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By Katie McCann
Your website is your restaurant’s virtual home. Your online welcome mat. How your website looks says a lot about the experience diners can expect at your restaurant.
If your restaurant serves incredible food, has beautiful decor, and provides exceptional service, but your website looks like it was put together without much thought, it might put off potential customers.
Thoughtful design and easy-to-find information are the keys to an amazing website that will get customers off the web and into your seats. In this comprehensive guide to restaurant website design, you’ll learn:
Get online or get left behind!
Did you know that 59% of diners check out a restaurant’s online presence before deciding where to eat?
The purpose of your restaurant’s website is to give potential customers the information they need to make a decision about your restaurant. This includes practical information, like location and wifi availability, and details on the dining experience, like the menu and photos of the restaurant’s interior.
A restaurant’s website is an extension of the customer experience. If your site doesn’t reflect the level of care you put into the dining experience, you could scare away customers.
A step-by-step guide for website planning and creation.
When planning your website, make sure all the information your customers could be looking for about your restaurant is included and easily accessible. Here’s a checklist of some key items to include:
Once you’ve gotten the basics down, consider including a few of these extras to take your website from good to amazing.
Does your website already have all these basics?
If yes, well done! Consider adding a few extras from the second list.
If no, then it’s time to make some changes.
And if you’re unsure where to start, use this free tool from BentoBox, which analyzes your restaurant’s website and tells you what’s you’re missing.
Before making any major changes, you need to know how to do it in a way that maximizes the impact of your restaurant’s website.
The best websites are designed strategically, so moving through them feels intuitive, natural. This is the easiest way to move people from their smartphone screens into your seats.
User experience (UX) design considers how the end user (i.e. your potential customer) will interact with a website.
Incorporate these UX tips as you build or redesign your restaurant’s website:
Now that you understand design principles for your website, it’s time to put them to use.
Now that you know the recipe for an amazing website and understand UX, it’s time to craft your own. But where do you begin?
You could outsource the design to a freelancer or agency, or do it yourself.
Here are the pros and cons for both options:
Outsourcing Web Design
Once you’ve decided who will design your restaurant’s website, read our best practices for building a website, on your own or with the help of an agency.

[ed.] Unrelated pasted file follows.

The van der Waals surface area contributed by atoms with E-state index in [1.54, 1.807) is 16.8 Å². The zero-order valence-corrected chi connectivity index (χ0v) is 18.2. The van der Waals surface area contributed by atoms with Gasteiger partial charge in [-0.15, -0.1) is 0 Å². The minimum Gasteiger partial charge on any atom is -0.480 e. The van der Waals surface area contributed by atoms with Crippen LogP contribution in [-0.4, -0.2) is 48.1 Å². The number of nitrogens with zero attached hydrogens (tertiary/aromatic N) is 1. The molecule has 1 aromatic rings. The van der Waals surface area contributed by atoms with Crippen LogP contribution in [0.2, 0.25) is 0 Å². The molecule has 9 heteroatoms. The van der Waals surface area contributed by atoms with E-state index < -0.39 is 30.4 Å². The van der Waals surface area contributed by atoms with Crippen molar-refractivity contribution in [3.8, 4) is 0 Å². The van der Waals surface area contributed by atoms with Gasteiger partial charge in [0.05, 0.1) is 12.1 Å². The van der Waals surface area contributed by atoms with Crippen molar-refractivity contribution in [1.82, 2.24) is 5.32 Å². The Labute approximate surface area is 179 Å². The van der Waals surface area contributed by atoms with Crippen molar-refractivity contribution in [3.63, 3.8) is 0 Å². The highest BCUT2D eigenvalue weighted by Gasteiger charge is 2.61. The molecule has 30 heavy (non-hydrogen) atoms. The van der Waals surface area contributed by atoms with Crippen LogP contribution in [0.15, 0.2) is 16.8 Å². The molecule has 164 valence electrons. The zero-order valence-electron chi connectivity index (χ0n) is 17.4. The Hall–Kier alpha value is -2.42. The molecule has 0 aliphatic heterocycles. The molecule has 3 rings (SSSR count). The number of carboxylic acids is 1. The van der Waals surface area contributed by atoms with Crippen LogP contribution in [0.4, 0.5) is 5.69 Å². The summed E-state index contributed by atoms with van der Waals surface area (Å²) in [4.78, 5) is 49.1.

If you don’t want to design your own website, you can hire a web design agency specializing in restaurant websites or find a freelance web designer. A simple Google or LinkedIn search for “best restaurant website designer” or “restaurant web design agency” can help you find the right designer. You can also ask friends in the restaurant industry for recommendations on web designers.
Here are a few things you should know to make your collaboration with an agency or designer a success:
With these tips, you’ll be well on your way to a smooth website design process with a freelancer or agency.
Website building platforms like Squarespace, WordPress, and Wix have democratized web design with beautiful templates and intuitive page builders. You don’t have to know how to code to build an effective restaurant website.
Here’s what to consider when designing your own website:
Taking on the task of designing a website is no small feat.
We’ve pulled three great restaurant websites – and what makes each of them so good – to offer some inspiration.
Check out these examples of well-crafted restaurant websites before you begin your website design or redesign.
This Chicago tiki bar brings tropical vibes to its website, while giving customers the information they need in an accessible way. Here’s why we like it:
Here’s why this Philadelphia-based cocktail bar and eatery has a terrific website:
This Boston-based healthy fast casual joint exemplifies great design on their website. Here’s what we like:
Your restaurant website can often be the first impression your diners get of your restaurant. It needs to showcase useful information in an easily accessible way, help customers picture themselves at the restaurant, and inspire them to come in for a meal.
If you follow our best practices, your restaurant’s website will get your phone ringing and your seats filled!
Katie is a former Content Marketing Specialist at TouchBistro where she writes about food and restaurant experiences. She doesn’t shy away from the finer things in life, but no matter how much success she continues to acquire, she stays true to her roots and still considers imitation crab as gourmet. If she isn’t writing, you can find her on a patio with friends and a pitcher of white wine sangria.
By Jackie Prange
By Dana Krook
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